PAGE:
Out Oregon Governor Nominee Tina Kotek: Let’s Not Take Right-Wing Turn
Author: Trudy Ring
Tina Kotek, one of two lesbian candidates poised to make history in runs for governor this year, exudes confidence on the campaign trail although it’s clear she’s in a tough battle.
Kotek is the Democratic gubernatorial nominee in deep-blue Oregon, which has already had the nation’s first out bisexual governor, Kate Brown, a Democrat who’s retiring due to term limits. Kotek and fellow Dem Maura Healey, in Massachusetts, stand to become the first out lesbian governors in the U.S. But while polls show Healey with a lead of more than 20 points over her Republican opponent, Kotek is in pretty much a dead heat with Republican Christine Drazan.
The race in Oregon has been complicated by the presence of an independent candidate, Betsy Johnson, a former Democratic state legislator. Johnson is far down in the polls, but she’s getting enough support to make trouble for the other candidates. A recent poll from Nelson Research found 43 percent of likely voters supporting Drazan, 41 percent for Kotek, and 5 percent for the fast-fading Johnson.
Leading up to Tuesday’s election, Kotek, the former speaker of the Oregon House, is crossing the state and has brought in some big-name Democrats, such as President Joe Biden and U.S. Sens. Elizabeth Warren and Bernie Sanders. Oregon’s two U.S. senators, Jeff Merkley and Ron Wyden, have campaigned for her, and former President Barack Obama has done a video ad. Kelley Robinson, executive director of the Planned Parenthood Action Fund and soon to be president of the Human Rights Campaign, has visited the state on Kotek’s behalf. Kotek has the endorsement of most major Oregon newspapers.
Stopping recently in Bend, the largest city in central Oregon, Kotek allowed that “a vote for Betsy Johnson could bring us a Republican governor,” but she stressed that the race is primarily between herself and Drazan — and she’s taking steps to emphasize the differences between them.
One of the major differences involves reproductive rights. Appearing with pro-choice activists, Kotek noted that when Drazan was a state representative, she proposed legislation to criminalize abortion providers, just part of a long antichoice record. Yet Drazan has scrubbed her campaign website of any reference to abortion, Kotek pointed out. Drazan is supported by Oregon Right to Life and a national antichoice group with the innocuous-sounding name of the Education and Policy Center, which is affiliated with the Abortion Survivors Network.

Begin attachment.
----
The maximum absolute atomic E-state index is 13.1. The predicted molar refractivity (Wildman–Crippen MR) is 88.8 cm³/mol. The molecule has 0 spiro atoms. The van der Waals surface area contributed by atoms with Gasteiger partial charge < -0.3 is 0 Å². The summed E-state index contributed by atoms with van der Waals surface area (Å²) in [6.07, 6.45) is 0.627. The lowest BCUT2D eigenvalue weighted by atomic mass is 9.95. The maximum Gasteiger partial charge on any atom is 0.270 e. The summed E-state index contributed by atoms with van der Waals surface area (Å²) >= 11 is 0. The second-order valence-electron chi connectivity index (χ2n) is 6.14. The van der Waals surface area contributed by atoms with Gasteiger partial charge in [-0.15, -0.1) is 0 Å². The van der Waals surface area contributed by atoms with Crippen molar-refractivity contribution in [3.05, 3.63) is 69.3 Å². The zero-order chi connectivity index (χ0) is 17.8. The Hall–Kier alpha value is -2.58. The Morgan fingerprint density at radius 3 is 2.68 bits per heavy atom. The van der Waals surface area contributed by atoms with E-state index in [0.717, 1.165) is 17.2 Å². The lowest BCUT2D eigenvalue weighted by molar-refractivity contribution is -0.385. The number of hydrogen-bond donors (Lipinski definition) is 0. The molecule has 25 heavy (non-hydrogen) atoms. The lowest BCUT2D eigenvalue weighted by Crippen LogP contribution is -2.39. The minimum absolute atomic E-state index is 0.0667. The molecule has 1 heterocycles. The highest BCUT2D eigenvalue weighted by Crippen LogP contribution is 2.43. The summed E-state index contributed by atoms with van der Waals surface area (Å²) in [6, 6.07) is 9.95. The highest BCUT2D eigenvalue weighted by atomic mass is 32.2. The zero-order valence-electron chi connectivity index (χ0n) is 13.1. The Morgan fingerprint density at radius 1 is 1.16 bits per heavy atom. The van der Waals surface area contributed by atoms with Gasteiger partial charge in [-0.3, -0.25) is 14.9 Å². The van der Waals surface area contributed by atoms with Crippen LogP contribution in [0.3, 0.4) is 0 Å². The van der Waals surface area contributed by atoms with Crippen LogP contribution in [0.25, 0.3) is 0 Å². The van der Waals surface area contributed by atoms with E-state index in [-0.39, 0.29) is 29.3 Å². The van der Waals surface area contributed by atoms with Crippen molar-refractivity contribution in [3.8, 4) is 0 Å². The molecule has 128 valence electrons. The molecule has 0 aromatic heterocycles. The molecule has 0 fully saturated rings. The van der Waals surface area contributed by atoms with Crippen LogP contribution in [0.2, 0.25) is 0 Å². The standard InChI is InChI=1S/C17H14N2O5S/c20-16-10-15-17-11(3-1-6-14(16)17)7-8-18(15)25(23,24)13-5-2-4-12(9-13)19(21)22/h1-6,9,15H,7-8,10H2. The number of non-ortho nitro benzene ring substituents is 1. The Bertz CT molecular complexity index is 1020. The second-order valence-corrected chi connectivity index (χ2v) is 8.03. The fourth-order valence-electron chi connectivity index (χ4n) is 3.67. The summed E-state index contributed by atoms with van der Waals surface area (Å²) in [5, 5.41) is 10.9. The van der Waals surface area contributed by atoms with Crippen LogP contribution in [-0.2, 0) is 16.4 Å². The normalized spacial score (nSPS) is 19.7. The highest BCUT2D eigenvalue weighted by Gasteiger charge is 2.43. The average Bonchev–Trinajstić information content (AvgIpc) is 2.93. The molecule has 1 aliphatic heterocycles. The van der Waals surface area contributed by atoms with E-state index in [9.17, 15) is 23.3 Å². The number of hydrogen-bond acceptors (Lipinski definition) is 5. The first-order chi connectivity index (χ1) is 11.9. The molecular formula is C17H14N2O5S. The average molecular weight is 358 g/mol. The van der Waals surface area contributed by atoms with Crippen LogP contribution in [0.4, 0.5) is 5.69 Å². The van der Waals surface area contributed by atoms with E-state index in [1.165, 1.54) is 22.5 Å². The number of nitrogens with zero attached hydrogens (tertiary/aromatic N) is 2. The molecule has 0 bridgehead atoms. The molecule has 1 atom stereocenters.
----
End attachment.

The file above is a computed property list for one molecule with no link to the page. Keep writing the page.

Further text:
“Christine Drazan can’t be trusted on this issue,” Kotek said.
Kotek, meanwhile, is endorsed by Planned Parenthood PAC of Oregon and Pro-Choice Oregon, and she’s been a staunch advocate of reproductive rights in the state legislature. She successfully pushed for the Reproductive Health Equity Act, which wrote the right to abortion into state law, and for expanded access to contraception.
Reproductive rights and all health care are linked to economic security, Kotek said. Without access to the health services they need, people “don’t have the freedom to plan their own future,” she said.
Oregon may need to go further to protect this freedom, she added. That could include writing the right to privacy into the state constitution to guarantee that right no matter who the governor is or who controls the legislature, she said. The state will likely need to take steps to protect abortion providers who serve patients from states where the procedure is outlawed.
On every issue, Kotek falls on the progressive side, Drazan on the conservative side — whether it’s climate change, education, gun control, economic matters, etc. Kotek’s lesbian identity hasn’t been much of a talking point in the governor’s race, but it’s been an issue below the surface, she said. This year, Drazan told an anti-LGBTQ+ group, the Oregon Family Council, that she supports religious exemptions from antidiscrimination law, so employers don’t have to hire LGBTQ+ people or others who offend their beliefs. And both she and Johnson have expressed support for the exclusion of transgender women from women’s sports.
Oregon has strong LGBTQ+ rights laws, covering discrimination, hate crimes, conversion therapy, and more. Kotek said a priority of hers is to see that these laws are enforced. In some of the more rural, conservative parts of Oregon, people don’t feel comfortable reporting anti-LGBTQ+ attacks, she said. “If people do not feel safe in their communities to call law enforcement because they’re being harassed, we have to fix that,” she told The Advocate.
But LGBTQ+ rights haven’t been front and center in the governor’s race. Campaign ads have been dominated by homelessness and economic issues, with Drazan blaming Brown and Kotek for encampments of unhoused people in the state’s larger cities. Kotek, though, has pointed out that she called for a state of emergency on homelessness three years ago, and that Drazan, as a legislator, killed bills for homeless shelters and affordable housing.
On economic issues, Drazan emphasizes cutting taxes and business regulations, while Kotek focuses on enhancing opportunities for workers. “I have stood with working families throughout my career,” she said during her Bend visit.
“I’m the only candidate who really has put comprehensive plans on their website and detailed not only what I’ve worked on but where we’re going to go and what we’re going to do together. … Not only do I share the values of Oregonians, I can get the job done,” she added.
And as she has said frequently during the campaign, she noted,“We do not need to take a right-wing turn to fix our problems.”
Courtesy Tina Kotek
Original Article on The Advocate
Author: Trudy Ring